SPAGHETTI, LINGUINE, BUCATINI: WHAT ARE THE DIFFERENCES?

Pasta comes in many different shapes and sizes. Spaghetti, Linguine, and Bucatini are just three splendid examples. They are all shapes of long pasta, but when you look at them closely, they are completely different from each other.

Spaghetti is maybe the most typical Italian pasta shape. It is long and looks like a string – hence its name, as spago means ‘string’. It is the best-known pasta shape in the world, and therefore its name is identical in nearly every language! Spaghetti can be eaten with a variety of sauces, but originally, spaghetti was served with only olive oil and cheese. Later, Italians started to serve spaghetti with tomato sauce, and today spaghetti is often served with meat sauces, seafood, vegetables, or cheeses.

Linguine is a long, flattened shape of pasta. Its name means ‘little tongues’ in Italian. Usually, linguine is around 25 centimetres long, about 3 millimetres wide, and very thin.

Linguine is most suitable for non-meat sauces, such as sauces with fish or crustaceans, or various pesto sauces. The best-known Ligurian pasta dish would have to be Linguine al Pesto Accomodato. In this dish, green beans and potatoes cook in the same water as the pasta, and afterwards are topped with traditional Pesto alla Genovese (of course, prepared with a mortar and pestle!).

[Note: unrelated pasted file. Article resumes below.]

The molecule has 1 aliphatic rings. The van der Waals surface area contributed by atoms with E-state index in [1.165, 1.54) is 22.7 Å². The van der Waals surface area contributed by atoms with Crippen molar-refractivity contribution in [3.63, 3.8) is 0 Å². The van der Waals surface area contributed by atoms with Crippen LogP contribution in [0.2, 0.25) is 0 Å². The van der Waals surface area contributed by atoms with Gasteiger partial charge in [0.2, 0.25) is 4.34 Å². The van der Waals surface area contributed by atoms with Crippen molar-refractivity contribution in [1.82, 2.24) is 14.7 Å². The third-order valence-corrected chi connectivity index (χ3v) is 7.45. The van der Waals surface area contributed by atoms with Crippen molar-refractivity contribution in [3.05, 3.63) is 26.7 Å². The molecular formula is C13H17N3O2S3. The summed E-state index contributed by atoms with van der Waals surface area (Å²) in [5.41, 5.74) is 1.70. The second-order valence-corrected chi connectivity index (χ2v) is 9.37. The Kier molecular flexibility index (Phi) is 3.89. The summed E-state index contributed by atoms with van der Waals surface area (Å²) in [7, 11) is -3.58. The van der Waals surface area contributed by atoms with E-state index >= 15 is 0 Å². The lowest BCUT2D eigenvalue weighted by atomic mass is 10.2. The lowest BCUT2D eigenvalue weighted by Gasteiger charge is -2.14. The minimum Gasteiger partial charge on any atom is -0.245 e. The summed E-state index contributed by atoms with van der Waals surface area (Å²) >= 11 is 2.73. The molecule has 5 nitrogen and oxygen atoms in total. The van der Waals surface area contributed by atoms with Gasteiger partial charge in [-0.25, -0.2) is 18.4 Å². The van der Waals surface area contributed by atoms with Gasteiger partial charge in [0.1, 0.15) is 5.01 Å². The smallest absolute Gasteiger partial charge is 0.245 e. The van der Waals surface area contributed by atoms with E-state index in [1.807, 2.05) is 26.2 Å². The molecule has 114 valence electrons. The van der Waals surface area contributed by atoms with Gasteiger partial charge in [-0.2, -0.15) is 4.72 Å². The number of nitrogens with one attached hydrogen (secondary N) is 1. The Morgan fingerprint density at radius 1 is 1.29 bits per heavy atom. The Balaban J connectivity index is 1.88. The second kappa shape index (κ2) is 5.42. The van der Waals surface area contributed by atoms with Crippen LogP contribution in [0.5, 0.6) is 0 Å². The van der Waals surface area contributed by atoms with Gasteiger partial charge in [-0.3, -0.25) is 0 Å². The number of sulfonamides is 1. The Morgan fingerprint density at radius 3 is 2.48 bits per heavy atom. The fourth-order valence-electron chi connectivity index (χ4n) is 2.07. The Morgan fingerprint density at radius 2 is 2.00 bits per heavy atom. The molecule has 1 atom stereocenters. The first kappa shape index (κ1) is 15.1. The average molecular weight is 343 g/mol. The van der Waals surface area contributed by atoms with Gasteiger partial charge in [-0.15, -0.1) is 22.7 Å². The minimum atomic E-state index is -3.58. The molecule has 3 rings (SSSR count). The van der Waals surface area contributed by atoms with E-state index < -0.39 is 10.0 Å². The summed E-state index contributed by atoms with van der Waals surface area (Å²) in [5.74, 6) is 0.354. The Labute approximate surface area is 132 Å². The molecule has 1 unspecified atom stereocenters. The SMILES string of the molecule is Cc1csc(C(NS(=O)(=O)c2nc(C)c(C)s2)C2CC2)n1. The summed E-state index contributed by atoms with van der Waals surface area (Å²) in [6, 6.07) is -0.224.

Bucatini comes from the Italian word buco, meaning ‘hole’. It is a special kind of pasta, which may look like normal spaghetti at first sight, however, there is a hole running through the centre. Bucatini taste best with intensely flavoured liquid sauces that can soak into the hole, such as tomato sauce, Cacio e Pepe or alla Carbonara. The best-known Italian dish for bucatini is ‘Bucatini all’Amatriciana’, which is made with Pecorino Romano, Guanciale and tomato sauce.

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